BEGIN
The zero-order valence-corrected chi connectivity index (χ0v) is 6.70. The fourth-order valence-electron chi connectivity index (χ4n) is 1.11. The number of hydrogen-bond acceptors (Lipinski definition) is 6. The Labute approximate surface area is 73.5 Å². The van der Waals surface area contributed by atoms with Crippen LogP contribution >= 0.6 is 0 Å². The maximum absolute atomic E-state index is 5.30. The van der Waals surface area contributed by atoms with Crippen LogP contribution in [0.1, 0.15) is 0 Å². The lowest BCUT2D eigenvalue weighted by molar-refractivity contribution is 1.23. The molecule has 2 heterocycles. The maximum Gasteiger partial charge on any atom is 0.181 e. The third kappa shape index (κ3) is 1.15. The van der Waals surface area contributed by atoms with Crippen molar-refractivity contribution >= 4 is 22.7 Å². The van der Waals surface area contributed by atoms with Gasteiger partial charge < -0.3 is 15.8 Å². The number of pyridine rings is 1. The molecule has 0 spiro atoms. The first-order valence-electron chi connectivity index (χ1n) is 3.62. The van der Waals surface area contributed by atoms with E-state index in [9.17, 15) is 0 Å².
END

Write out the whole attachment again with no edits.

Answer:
The zero-order valence-corrected chi connectivity index (χ0v) is 6.70. The fourth-order valence-electron chi connectivity index (χ4n) is 1.11. The number of hydrogen-bond acceptors (Lipinski definition) is 6. The Labute approximate surface area is 73.5 Å². The van der Waals surface area contributed by atoms with Crippen LogP contribution >= 0.6 is 0 Å². The maximum absolute atomic E-state index is 5.30. The van der Waals surface area contributed by atoms with Crippen LogP contribution in [0.1, 0.15) is 0 Å². The lowest BCUT2D eigenvalue weighted by molar-refractivity contribution is 1.23. The molecule has 2 heterocycles. The maximum Gasteiger partial charge on any atom is 0.181 e. The third kappa shape index (κ3) is 1.15. The van der Waals surface area contributed by atoms with Crippen molar-refractivity contribution >= 4 is 22.7 Å². The van der Waals surface area contributed by atoms with Gasteiger partial charge < -0.3 is 15.8 Å². The number of pyridine rings is 1. The molecule has 0 spiro atoms. The first-order valence-electron chi connectivity index (χ1n) is 3.62. The van der Waals surface area contributed by atoms with E-state index in [9.17, 15) is 0 Å².